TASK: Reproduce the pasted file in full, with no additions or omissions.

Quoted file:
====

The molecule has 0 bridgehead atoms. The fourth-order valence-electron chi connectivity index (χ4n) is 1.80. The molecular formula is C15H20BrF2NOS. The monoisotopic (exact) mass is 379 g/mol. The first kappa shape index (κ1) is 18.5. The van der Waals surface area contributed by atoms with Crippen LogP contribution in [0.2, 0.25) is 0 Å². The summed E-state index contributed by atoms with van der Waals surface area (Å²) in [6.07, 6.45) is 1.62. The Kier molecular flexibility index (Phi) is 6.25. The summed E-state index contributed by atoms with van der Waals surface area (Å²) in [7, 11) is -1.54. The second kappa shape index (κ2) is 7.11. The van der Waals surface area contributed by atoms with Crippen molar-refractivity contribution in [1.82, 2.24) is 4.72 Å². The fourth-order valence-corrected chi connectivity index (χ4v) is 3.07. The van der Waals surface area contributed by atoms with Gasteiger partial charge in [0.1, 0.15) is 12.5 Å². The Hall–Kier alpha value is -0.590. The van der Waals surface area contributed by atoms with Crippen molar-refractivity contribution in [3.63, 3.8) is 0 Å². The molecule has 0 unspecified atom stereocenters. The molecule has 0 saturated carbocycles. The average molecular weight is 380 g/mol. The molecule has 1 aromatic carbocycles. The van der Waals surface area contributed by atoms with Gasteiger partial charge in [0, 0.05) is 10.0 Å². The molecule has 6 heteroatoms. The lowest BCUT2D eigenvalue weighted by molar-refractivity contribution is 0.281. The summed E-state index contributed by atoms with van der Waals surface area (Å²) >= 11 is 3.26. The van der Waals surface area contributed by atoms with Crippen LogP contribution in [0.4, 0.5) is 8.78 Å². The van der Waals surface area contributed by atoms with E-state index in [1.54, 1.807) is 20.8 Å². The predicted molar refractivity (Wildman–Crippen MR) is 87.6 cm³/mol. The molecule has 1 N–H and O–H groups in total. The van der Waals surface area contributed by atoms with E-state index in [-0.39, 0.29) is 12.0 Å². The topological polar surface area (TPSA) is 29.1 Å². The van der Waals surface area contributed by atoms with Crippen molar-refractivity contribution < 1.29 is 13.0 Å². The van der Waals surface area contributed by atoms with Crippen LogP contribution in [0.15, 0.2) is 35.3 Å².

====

The molecule has 0 bridgehead atoms. The fourth-order valence-electron chi connectivity index (χ4n) is 1.80. The molecular formula is C15H20BrF2NOS. The monoisotopic (exact) mass is 379 g/mol. The first kappa shape index (κ1) is 18.5. The van der Waals surface area contributed by atoms with Crippen LogP contribution in [0.2, 0.25) is 0 Å². The summed E-state index contributed by atoms with van der Waals surface area (Å²) in [6.07, 6.45) is 1.62. The Kier molecular flexibility index (Phi) is 6.25. The summed E-state index contributed by atoms with van der Waals surface area (Å²) in [7, 11) is -1.54. The second kappa shape index (κ2) is 7.11. The van der Waals surface area contributed by atoms with Crippen molar-refractivity contribution in [1.82, 2.24) is 4.72 Å². The fourth-order valence-corrected chi connectivity index (χ4v) is 3.07. The van der Waals surface area contributed by atoms with Gasteiger partial charge in [0.1, 0.15) is 12.5 Å². The Hall–Kier alpha value is -0.590. The van der Waals surface area contributed by atoms with Crippen molar-refractivity contribution in [3.63, 3.8) is 0 Å². The molecule has 0 unspecified atom stereocenters. The molecule has 0 saturated carbocycles. The average molecular weight is 380 g/mol. The molecule has 1 aromatic carbocycles. The van der Waals surface area contributed by atoms with Gasteiger partial charge in [0, 0.05) is 10.0 Å². The molecule has 6 heteroatoms. The lowest BCUT2D eigenvalue weighted by molar-refractivity contribution is 0.281. The summed E-state index contributed by atoms with van der Waals surface area (Å²) >= 11 is 3.26. The van der Waals surface area contributed by atoms with Crippen LogP contribution in [0.4, 0.5) is 8.78 Å². The van der Waals surface area contributed by atoms with E-state index in [1.54, 1.807) is 20.8 Å². The predicted molar refractivity (Wildman–Crippen MR) is 87.6 cm³/mol. The molecule has 1 N–H and O–H groups in total. The van der Waals surface area contributed by atoms with E-state index in [-0.39, 0.29) is 12.0 Å². The topological polar surface area (TPSA) is 29.1 Å². The van der Waals surface area contributed by atoms with Crippen molar-refractivity contribution < 1.29 is 13.0 Å². The van der Waals surface area contributed by atoms with Crippen LogP contribution in [0.15, 0.2) is 35.3 Å².